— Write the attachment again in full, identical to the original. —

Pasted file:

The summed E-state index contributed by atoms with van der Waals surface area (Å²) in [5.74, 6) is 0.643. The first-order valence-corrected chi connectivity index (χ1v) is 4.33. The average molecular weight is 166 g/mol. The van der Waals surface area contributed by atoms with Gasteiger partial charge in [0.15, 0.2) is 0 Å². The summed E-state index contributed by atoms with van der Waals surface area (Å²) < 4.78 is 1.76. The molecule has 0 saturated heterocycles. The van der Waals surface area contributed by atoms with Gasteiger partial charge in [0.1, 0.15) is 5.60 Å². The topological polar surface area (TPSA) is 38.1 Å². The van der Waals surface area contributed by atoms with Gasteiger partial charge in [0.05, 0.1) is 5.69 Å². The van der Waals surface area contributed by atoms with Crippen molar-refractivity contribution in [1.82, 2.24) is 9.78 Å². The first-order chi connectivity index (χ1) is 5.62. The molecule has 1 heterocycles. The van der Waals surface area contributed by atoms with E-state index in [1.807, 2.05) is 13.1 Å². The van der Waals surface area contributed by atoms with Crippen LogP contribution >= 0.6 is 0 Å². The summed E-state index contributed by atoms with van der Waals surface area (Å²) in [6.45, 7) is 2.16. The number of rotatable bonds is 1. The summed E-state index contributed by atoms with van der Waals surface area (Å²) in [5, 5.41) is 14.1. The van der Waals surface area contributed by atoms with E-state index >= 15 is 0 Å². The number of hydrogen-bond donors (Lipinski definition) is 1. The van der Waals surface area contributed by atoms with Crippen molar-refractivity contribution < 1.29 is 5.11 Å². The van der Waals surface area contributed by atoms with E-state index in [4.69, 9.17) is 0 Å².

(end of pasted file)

The summed E-state index contributed by atoms with van der Waals surface area (Å²) in [5.74, 6) is 0.643. The first-order valence-corrected chi connectivity index (χ1v) is 4.33. The average molecular weight is 166 g/mol. The van der Waals surface area contributed by atoms with Gasteiger partial charge in [0.15, 0.2) is 0 Å². The summed E-state index contributed by atoms with van der Waals surface area (Å²) < 4.78 is 1.76. The molecule has 0 saturated heterocycles. The van der Waals surface area contributed by atoms with Gasteiger partial charge in [0.1, 0.15) is 5.60 Å². The topological polar surface area (TPSA) is 38.1 Å². The van der Waals surface area contributed by atoms with Gasteiger partial charge in [0.05, 0.1) is 5.69 Å². The van der Waals surface area contributed by atoms with Crippen molar-refractivity contribution in [1.82, 2.24) is 9.78 Å². The first-order chi connectivity index (χ1) is 5.62. The molecule has 1 heterocycles. The van der Waals surface area contributed by atoms with E-state index in [1.807, 2.05) is 13.1 Å². The van der Waals surface area contributed by atoms with Crippen LogP contribution >= 0.6 is 0 Å². The summed E-state index contributed by atoms with van der Waals surface area (Å²) in [6.45, 7) is 2.16. The number of rotatable bonds is 1. The summed E-state index contributed by atoms with van der Waals surface area (Å²) in [5, 5.41) is 14.1. The van der Waals surface area contributed by atoms with E-state index >= 15 is 0 Å². The number of hydrogen-bond donors (Lipinski definition) is 1. The van der Waals surface area contributed by atoms with Crippen molar-refractivity contribution < 1.29 is 5.11 Å². The van der Waals surface area contributed by atoms with E-state index in [4.69, 9.17) is 0 Å².